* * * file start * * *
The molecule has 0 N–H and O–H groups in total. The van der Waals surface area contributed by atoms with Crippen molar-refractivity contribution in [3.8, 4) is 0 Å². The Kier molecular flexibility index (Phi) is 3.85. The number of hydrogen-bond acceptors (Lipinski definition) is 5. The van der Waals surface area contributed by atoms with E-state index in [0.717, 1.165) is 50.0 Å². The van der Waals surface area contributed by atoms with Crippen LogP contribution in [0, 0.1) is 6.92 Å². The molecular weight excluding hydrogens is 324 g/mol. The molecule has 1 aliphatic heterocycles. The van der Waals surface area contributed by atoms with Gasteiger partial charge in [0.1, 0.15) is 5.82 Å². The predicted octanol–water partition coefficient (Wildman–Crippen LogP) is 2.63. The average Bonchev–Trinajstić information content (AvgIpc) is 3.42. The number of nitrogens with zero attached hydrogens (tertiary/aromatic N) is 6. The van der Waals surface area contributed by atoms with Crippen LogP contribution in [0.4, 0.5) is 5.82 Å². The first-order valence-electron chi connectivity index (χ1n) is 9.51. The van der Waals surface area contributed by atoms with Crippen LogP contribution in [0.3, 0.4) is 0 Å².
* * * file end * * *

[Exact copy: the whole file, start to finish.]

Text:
The molecule has 0 N–H and O–H groups in total. The van der Waals surface area contributed by atoms with Crippen molar-refractivity contribution in [3.8, 4) is 0 Å². The Kier molecular flexibility index (Phi) is 3.85. The number of hydrogen-bond acceptors (Lipinski definition) is 5. The van der Waals surface area contributed by atoms with E-state index in [0.717, 1.165) is 50.0 Å². The van der Waals surface area contributed by atoms with Crippen LogP contribution in [0, 0.1) is 6.92 Å². The molecular weight excluding hydrogens is 324 g/mol. The molecule has 1 aliphatic heterocycles. The van der Waals surface area contributed by atoms with Gasteiger partial charge in [0.1, 0.15) is 5.82 Å². The predicted octanol–water partition coefficient (Wildman–Crippen LogP) is 2.63. The average Bonchev–Trinajstić information content (AvgIpc) is 3.42. The number of nitrogens with zero attached hydrogens (tertiary/aromatic N) is 6. The van der Waals surface area contributed by atoms with Crippen LogP contribution in [0.4, 0.5) is 5.82 Å². The first-order valence-electron chi connectivity index (χ1n) is 9.51. The van der Waals surface area contributed by atoms with Crippen LogP contribution in [0.3, 0.4) is 0 Å².